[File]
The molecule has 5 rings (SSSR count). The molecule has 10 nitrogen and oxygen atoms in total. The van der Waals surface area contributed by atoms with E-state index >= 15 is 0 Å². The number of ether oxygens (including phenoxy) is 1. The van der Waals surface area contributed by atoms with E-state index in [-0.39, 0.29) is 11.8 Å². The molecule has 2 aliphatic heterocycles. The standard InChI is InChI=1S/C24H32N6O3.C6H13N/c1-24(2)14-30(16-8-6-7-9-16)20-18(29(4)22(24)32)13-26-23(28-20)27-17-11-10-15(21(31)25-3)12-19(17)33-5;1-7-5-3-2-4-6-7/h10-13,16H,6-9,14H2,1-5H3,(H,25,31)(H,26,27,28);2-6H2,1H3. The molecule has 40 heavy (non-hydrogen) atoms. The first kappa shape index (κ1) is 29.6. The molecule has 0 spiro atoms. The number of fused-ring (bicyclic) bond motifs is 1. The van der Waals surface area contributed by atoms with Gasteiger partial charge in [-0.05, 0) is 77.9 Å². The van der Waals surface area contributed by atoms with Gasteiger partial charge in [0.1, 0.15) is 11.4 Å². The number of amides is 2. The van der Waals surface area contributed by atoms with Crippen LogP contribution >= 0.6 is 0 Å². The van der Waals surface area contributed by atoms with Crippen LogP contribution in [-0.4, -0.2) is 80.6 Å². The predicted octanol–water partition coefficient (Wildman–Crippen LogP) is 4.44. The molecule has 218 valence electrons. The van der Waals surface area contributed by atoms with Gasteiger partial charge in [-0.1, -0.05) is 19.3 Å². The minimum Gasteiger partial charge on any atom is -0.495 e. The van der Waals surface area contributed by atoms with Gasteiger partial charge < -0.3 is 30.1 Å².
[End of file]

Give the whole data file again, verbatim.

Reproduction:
The molecule has 5 rings (SSSR count). The molecule has 10 nitrogen and oxygen atoms in total. The van der Waals surface area contributed by atoms with E-state index >= 15 is 0 Å². The number of ether oxygens (including phenoxy) is 1. The van der Waals surface area contributed by atoms with E-state index in [-0.39, 0.29) is 11.8 Å². The molecule has 2 aliphatic heterocycles. The standard InChI is InChI=1S/C24H32N6O3.C6H13N/c1-24(2)14-30(16-8-6-7-9-16)20-18(29(4)22(24)32)13-26-23(28-20)27-17-11-10-15(21(31)25-3)12-19(17)33-5;1-7-5-3-2-4-6-7/h10-13,16H,6-9,14H2,1-5H3,(H,25,31)(H,26,27,28);2-6H2,1H3. The molecule has 40 heavy (non-hydrogen) atoms. The first kappa shape index (κ1) is 29.6. The molecule has 0 spiro atoms. The number of fused-ring (bicyclic) bond motifs is 1. The van der Waals surface area contributed by atoms with Gasteiger partial charge in [-0.05, 0) is 77.9 Å². The van der Waals surface area contributed by atoms with Gasteiger partial charge in [0.1, 0.15) is 11.4 Å². The number of amides is 2. The van der Waals surface area contributed by atoms with Crippen LogP contribution >= 0.6 is 0 Å². The van der Waals surface area contributed by atoms with Crippen LogP contribution in [-0.4, -0.2) is 80.6 Å². The predicted octanol–water partition coefficient (Wildman–Crippen LogP) is 4.44. The molecule has 218 valence electrons. The van der Waals surface area contributed by atoms with Gasteiger partial charge in [-0.1, -0.05) is 19.3 Å². The minimum Gasteiger partial charge on any atom is -0.495 e. The van der Waals surface area contributed by atoms with Gasteiger partial charge < -0.3 is 30.1 Å².